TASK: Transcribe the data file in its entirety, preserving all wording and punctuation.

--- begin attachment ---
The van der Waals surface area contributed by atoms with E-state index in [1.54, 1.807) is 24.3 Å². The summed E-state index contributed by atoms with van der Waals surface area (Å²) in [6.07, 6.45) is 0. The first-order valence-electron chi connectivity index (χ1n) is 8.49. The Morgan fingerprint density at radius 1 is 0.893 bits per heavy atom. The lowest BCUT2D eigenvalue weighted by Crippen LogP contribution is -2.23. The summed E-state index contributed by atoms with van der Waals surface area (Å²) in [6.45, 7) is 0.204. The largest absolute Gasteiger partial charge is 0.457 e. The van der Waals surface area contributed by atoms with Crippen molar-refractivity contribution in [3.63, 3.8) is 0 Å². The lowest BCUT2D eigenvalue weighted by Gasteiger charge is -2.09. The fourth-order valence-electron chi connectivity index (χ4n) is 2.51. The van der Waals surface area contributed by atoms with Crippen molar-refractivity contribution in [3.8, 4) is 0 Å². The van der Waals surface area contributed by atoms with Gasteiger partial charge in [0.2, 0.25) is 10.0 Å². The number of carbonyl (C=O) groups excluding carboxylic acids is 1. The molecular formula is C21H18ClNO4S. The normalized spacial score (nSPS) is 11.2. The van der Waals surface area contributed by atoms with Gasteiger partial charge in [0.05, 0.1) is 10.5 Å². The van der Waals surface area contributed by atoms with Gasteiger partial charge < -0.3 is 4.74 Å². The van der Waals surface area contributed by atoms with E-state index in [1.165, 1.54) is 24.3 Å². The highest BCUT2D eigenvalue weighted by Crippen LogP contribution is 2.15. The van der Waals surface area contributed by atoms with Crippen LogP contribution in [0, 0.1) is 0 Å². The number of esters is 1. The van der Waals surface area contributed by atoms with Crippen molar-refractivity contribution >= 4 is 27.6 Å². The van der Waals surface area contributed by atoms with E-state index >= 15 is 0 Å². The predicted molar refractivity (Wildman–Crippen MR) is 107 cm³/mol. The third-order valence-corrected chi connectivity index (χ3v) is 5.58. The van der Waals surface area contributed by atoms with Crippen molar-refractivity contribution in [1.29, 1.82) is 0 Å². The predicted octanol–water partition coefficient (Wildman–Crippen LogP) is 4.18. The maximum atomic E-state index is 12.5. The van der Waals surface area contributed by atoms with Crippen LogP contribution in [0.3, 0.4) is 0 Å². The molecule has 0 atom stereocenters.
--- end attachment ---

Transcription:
The van der Waals surface area contributed by atoms with E-state index in [1.54, 1.807) is 24.3 Å². The summed E-state index contributed by atoms with van der Waals surface area (Å²) in [6.07, 6.45) is 0. The first-order valence-electron chi connectivity index (χ1n) is 8.49. The Morgan fingerprint density at radius 1 is 0.893 bits per heavy atom. The lowest BCUT2D eigenvalue weighted by Crippen LogP contribution is -2.23. The summed E-state index contributed by atoms with van der Waals surface area (Å²) in [6.45, 7) is 0.204. The largest absolute Gasteiger partial charge is 0.457 e. The van der Waals surface area contributed by atoms with Crippen molar-refractivity contribution in [3.63, 3.8) is 0 Å². The lowest BCUT2D eigenvalue weighted by Gasteiger charge is -2.09. The fourth-order valence-electron chi connectivity index (χ4n) is 2.51. The van der Waals surface area contributed by atoms with Crippen molar-refractivity contribution in [3.8, 4) is 0 Å². The van der Waals surface area contributed by atoms with Gasteiger partial charge in [0.2, 0.25) is 10.0 Å². The number of carbonyl (C=O) groups excluding carboxylic acids is 1. The molecular formula is C21H18ClNO4S. The normalized spacial score (nSPS) is 11.2. The van der Waals surface area contributed by atoms with Gasteiger partial charge in [0.05, 0.1) is 10.5 Å². The van der Waals surface area contributed by atoms with Gasteiger partial charge < -0.3 is 4.74 Å². The van der Waals surface area contributed by atoms with E-state index in [1.165, 1.54) is 24.3 Å². The highest BCUT2D eigenvalue weighted by Crippen LogP contribution is 2.15. The van der Waals surface area contributed by atoms with Crippen LogP contribution in [0, 0.1) is 0 Å². The number of esters is 1. The van der Waals surface area contributed by atoms with Crippen molar-refractivity contribution >= 4 is 27.6 Å². The van der Waals surface area contributed by atoms with E-state index >= 15 is 0 Å². The predicted molar refractivity (Wildman–Crippen MR) is 107 cm³/mol. The third-order valence-corrected chi connectivity index (χ3v) is 5.58. The van der Waals surface area contributed by atoms with Crippen molar-refractivity contribution in [1.29, 1.82) is 0 Å². The predicted octanol–water partition coefficient (Wildman–Crippen LogP) is 4.18. The maximum atomic E-state index is 12.5. The van der Waals surface area contributed by atoms with Crippen LogP contribution in [0.3, 0.4) is 0 Å². The molecule has 0 atom stereocenters.